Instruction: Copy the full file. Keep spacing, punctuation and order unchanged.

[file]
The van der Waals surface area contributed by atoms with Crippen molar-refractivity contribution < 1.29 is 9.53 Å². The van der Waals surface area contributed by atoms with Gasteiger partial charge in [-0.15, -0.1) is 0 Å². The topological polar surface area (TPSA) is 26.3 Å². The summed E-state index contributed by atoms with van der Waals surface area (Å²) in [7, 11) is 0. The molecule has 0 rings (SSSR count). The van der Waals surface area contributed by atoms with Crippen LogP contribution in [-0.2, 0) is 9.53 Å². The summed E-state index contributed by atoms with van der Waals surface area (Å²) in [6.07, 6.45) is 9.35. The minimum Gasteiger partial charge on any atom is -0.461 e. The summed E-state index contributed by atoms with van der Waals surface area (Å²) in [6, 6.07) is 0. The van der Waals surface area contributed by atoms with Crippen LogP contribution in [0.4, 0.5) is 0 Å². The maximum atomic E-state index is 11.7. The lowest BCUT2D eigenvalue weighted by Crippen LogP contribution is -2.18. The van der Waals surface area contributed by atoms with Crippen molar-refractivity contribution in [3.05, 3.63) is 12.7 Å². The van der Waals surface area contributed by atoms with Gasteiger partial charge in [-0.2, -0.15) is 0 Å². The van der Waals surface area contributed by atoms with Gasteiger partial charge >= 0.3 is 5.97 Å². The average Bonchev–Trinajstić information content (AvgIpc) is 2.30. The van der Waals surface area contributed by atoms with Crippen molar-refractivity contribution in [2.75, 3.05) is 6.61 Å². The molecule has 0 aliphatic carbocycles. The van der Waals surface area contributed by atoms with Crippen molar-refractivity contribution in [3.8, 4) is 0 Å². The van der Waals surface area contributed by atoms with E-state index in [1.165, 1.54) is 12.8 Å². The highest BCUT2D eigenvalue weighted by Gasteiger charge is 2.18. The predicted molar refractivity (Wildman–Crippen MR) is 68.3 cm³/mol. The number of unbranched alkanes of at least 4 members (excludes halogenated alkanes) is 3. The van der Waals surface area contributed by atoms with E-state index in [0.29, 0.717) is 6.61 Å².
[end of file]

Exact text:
The van der Waals surface area contributed by atoms with Crippen molar-refractivity contribution < 1.29 is 9.53 Å². The van der Waals surface area contributed by atoms with Gasteiger partial charge in [-0.15, -0.1) is 0 Å². The topological polar surface area (TPSA) is 26.3 Å². The summed E-state index contributed by atoms with van der Waals surface area (Å²) in [7, 11) is 0. The molecule has 0 rings (SSSR count). The van der Waals surface area contributed by atoms with Crippen LogP contribution in [-0.2, 0) is 9.53 Å². The summed E-state index contributed by atoms with van der Waals surface area (Å²) in [6.07, 6.45) is 9.35. The minimum Gasteiger partial charge on any atom is -0.461 e. The summed E-state index contributed by atoms with van der Waals surface area (Å²) in [6, 6.07) is 0. The van der Waals surface area contributed by atoms with Crippen LogP contribution in [0.4, 0.5) is 0 Å². The maximum atomic E-state index is 11.7. The lowest BCUT2D eigenvalue weighted by Crippen LogP contribution is -2.18. The van der Waals surface area contributed by atoms with Crippen molar-refractivity contribution in [3.05, 3.63) is 12.7 Å². The van der Waals surface area contributed by atoms with Gasteiger partial charge in [-0.2, -0.15) is 0 Å². The van der Waals surface area contributed by atoms with Gasteiger partial charge >= 0.3 is 5.97 Å². The average Bonchev–Trinajstić information content (AvgIpc) is 2.30. The van der Waals surface area contributed by atoms with Crippen molar-refractivity contribution in [2.75, 3.05) is 6.61 Å². The molecule has 0 aliphatic carbocycles. The van der Waals surface area contributed by atoms with Crippen molar-refractivity contribution in [3.8, 4) is 0 Å². The van der Waals surface area contributed by atoms with E-state index in [1.165, 1.54) is 12.8 Å². The highest BCUT2D eigenvalue weighted by Gasteiger charge is 2.18. The predicted molar refractivity (Wildman–Crippen MR) is 68.3 cm³/mol. The number of unbranched alkanes of at least 4 members (excludes halogenated alkanes) is 3. The van der Waals surface area contributed by atoms with E-state index in [0.29, 0.717) is 6.61 Å².